Part-time musician and accidental smuggler, Castro (played by Conrado San Martín), gets busted at a checkpoint for hauling guns and ammunition which he didn’t even know about. His friend, Julius Smith (Manuel Alexandre), also unaware of their cargo, is shot and taken into custody while Castro is shot as well while attempting to flee. 15 years later, Julius Smith sees Castro's wife, Lina (Perla Cristal), in a nightclub and performs "The Roof Blues", she and Castro's favorite song. Smith is run down by a car very shortly after that, confessing all he knows to the police before he dies. This gets the ball rolling as Castro returns to get revenge on Vogel (Georges Rollin), the man who ratted him out, profited greatly from the gunrunning, and even stole Lina. Castro, whom everyone believes to be dead, can't take anymore of this bullshit.

Vogel has been living under the name Paul Radeck for the last decade and a half and pretty much owns a small seaside village. A cryptic letter from Castro saying that he not only knows Radeck is actually Vogel but he has returned to take him down with his own secrets. On the case is Inspector Fenton (Fortunio Bonanova), he uses an undercover sexy lady named Moira (Danik Patisson) to get close to Radeck but her cover is blown ridiculously fast. Now everyone seems to playing their part in Vogel’s little paranoid game as he tries to rub Castro out once and for all. But hold on! Not so fast, motherfucker. More secrets and twists will be revealed before this story is over.

La Muerte Silba un Blues is an engrossing but very relaxed noir crime film filled with equal parts melodrama and style. The music by Music by Antón García Abril is vibrant, classy, and never dull. This black and white film features some excellent, creative cinematography by Juan Mariné. The composition of the frames and the lighting are just wonderful and I can’t even count how many of his shots are my favorites in this film. The screenplay that Jess Franco wrote with Luis de Diego is a little hokey but is intriguing and nicely nuanced at the same time. All of the characters, especially Lina and Vogel, are well written and multidimensional; and the cast is just so damn good that I was very invested in their stories.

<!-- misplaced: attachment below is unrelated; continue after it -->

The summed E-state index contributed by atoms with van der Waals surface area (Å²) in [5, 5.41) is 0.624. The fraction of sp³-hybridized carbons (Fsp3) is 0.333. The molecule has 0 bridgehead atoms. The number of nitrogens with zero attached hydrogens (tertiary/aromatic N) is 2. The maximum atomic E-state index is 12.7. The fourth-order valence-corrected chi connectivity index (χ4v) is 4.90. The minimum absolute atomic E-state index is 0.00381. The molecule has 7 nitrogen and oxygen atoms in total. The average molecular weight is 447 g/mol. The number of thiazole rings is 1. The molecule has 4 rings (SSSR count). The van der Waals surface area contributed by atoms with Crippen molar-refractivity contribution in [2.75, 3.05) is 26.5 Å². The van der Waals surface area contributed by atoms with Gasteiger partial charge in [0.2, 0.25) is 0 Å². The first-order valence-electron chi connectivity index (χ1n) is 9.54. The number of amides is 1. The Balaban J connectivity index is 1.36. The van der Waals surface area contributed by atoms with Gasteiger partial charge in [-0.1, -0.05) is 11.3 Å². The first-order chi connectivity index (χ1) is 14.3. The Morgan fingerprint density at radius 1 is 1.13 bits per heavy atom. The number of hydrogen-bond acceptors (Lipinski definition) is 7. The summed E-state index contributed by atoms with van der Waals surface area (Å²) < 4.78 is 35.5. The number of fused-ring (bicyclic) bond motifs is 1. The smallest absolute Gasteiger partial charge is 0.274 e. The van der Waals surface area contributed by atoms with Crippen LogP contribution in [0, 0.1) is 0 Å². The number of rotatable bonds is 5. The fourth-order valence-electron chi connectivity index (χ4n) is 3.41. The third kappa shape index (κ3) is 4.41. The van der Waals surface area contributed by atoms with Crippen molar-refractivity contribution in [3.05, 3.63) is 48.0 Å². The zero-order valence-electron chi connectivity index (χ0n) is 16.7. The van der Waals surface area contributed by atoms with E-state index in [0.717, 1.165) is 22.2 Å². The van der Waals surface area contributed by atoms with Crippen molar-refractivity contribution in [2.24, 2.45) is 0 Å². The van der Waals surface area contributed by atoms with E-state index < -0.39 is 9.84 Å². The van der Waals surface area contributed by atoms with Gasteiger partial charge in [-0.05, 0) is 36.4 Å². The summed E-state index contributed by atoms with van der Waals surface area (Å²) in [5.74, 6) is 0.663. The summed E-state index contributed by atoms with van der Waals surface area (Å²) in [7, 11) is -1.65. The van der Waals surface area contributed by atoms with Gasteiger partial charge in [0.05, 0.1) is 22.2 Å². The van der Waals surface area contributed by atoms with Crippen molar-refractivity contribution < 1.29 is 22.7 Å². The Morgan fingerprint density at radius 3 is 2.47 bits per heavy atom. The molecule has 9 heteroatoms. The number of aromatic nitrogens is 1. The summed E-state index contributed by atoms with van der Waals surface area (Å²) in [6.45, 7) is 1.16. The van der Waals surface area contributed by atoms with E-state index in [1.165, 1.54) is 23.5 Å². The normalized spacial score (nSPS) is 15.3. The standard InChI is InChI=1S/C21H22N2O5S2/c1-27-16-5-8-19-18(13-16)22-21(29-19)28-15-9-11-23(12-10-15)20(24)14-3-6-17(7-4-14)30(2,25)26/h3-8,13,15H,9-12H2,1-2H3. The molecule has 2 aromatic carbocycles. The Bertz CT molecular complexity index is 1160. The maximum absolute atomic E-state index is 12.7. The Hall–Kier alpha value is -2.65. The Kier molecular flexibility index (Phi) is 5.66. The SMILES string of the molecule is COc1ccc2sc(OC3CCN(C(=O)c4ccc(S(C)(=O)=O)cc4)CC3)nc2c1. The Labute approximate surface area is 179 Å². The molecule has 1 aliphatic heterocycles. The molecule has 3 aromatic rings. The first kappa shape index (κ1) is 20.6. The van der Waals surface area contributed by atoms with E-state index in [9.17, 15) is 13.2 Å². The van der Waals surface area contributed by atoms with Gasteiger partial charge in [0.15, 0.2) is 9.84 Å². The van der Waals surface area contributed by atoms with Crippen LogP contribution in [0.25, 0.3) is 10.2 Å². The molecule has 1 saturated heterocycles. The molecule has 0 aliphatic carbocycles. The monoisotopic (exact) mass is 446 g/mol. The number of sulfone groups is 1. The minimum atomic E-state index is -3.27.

When you’ve been watching as many Jess Franco films as I have and you've been watching them out of order as I have AND you also keep half-intentionally forgetting everything you’ve ever read about the man’s work as I have, well you tend to get surprised a lot. All of a sudden, the very first Franco Friday, Kiss Me Killer, makes perfect sense. If nothing else, Franco was The Great Recycler of his own works and he returned to La Muerte Silba un Blues for a reason: it is one of his best films.

The use of Smith’s song, “The Roof Blues”, to drive Vogel bananas works great. I love the way Vogel is introduced, lounging by the pool with the wind blowing around him, trapping him in the loneliness of leisure. The life he’s built for himself is all a lie and he knows it. The character of Castro, as portrayed by Conrado San Martín, is awesome. He’s just a happy-go-lucky guy with a whole dimension to him that I won’t spoil here. He makes friends with a black fisherman named Joe (played by Joe Brown) and these two actors have great chemistry onscreen together.

Now I won’t be returning to this to rewatch La Muerte anytime soon. Heck, I may never watch this again –because it’s just not my style of film- but I’d be an idiot to leave without saying how impressive this film is and how entertaining. Granted, this was Franco’s tenth feature length film so it’s not hard to imagine that he could have his hand in something this good. Of course, there are aome quaint gaffes like jump cuts and out-of-focus moments that became Franco’s signature to nearly all of his later films but honestly, you won’t care when you sit down with this one. The only thing I could find to criticize the film for is the damn disguise that Castro chooses for the big costume ball finale of the film. It is mind-bogglingly racist. Oh well, can't win 'em all, I guess. Keep an eye out for the director himself as a saxophone player near the beginning of the film.

“A dead hero is more interesting than one hundred mediocrities alive.”

Tuesday, September 9, 2014

H!TITDS Episode #58 - The Devil's Rain

My good pal Nafa returns to the show for some more Shatner-talkin' as we explore the Faberge TV magic of The Devil's Rain. This movie is nuts, there's not much to it, and it is infinitely crazier than it thinks it is. Can a movie think? Anyway, listen to the new episode RIGHT HERE or check out old episodes with Nafa (like Impulse or The Devil's Rejects) in the SHOW ARCHIVE.

Sunday, September 7, 2014

"Doomed Moviethon" by The Prople

I managed to get out of the house long enough to see The Prople live! I was able to shoot some video of them and then immediately crawl back under my rock to make them a music video for their song, "Doomed Moviethon". Apparently, it is about Doomed Moviethon! I can't stress enough how honored I am to have a song dedicated to my friggin' website.

More from The Prople right here. Like them on the Faceplace.